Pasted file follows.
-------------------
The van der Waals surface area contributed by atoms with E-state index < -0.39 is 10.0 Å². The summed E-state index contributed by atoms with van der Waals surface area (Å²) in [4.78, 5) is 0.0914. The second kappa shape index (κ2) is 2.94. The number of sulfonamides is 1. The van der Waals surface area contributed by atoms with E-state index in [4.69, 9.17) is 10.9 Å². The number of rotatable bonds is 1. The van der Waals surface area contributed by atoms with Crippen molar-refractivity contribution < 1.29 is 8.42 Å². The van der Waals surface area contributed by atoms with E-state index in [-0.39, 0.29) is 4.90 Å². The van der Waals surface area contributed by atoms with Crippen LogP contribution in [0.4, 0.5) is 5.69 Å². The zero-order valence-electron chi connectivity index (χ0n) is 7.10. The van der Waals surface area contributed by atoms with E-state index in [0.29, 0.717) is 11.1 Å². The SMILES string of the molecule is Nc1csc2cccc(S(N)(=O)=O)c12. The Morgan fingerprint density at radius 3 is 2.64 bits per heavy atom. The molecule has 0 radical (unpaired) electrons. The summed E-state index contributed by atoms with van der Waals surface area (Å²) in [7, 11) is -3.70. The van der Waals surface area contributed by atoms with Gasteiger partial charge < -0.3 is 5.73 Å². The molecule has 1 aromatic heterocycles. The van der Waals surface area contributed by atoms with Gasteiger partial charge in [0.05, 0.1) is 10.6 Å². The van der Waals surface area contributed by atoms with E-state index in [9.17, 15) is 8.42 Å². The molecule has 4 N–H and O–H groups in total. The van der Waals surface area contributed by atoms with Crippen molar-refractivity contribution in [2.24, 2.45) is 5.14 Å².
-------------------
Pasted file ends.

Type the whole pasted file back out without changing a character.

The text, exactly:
The van der Waals surface area contributed by atoms with E-state index < -0.39 is 10.0 Å². The summed E-state index contributed by atoms with van der Waals surface area (Å²) in [4.78, 5) is 0.0914. The second kappa shape index (κ2) is 2.94. The number of sulfonamides is 1. The van der Waals surface area contributed by atoms with E-state index in [4.69, 9.17) is 10.9 Å². The number of rotatable bonds is 1. The van der Waals surface area contributed by atoms with Crippen molar-refractivity contribution < 1.29 is 8.42 Å². The van der Waals surface area contributed by atoms with E-state index in [-0.39, 0.29) is 4.90 Å². The van der Waals surface area contributed by atoms with Crippen LogP contribution in [0.4, 0.5) is 5.69 Å². The zero-order valence-electron chi connectivity index (χ0n) is 7.10. The van der Waals surface area contributed by atoms with E-state index in [0.29, 0.717) is 11.1 Å². The SMILES string of the molecule is Nc1csc2cccc(S(N)(=O)=O)c12. The Morgan fingerprint density at radius 3 is 2.64 bits per heavy atom. The molecule has 0 radical (unpaired) electrons. The summed E-state index contributed by atoms with van der Waals surface area (Å²) in [7, 11) is -3.70. The van der Waals surface area contributed by atoms with Gasteiger partial charge < -0.3 is 5.73 Å². The molecule has 1 aromatic heterocycles. The van der Waals surface area contributed by atoms with Gasteiger partial charge in [0.05, 0.1) is 10.6 Å². The van der Waals surface area contributed by atoms with E-state index in [9.17, 15) is 8.42 Å². The molecule has 4 N–H and O–H groups in total. The van der Waals surface area contributed by atoms with Crippen molar-refractivity contribution in [2.24, 2.45) is 5.14 Å².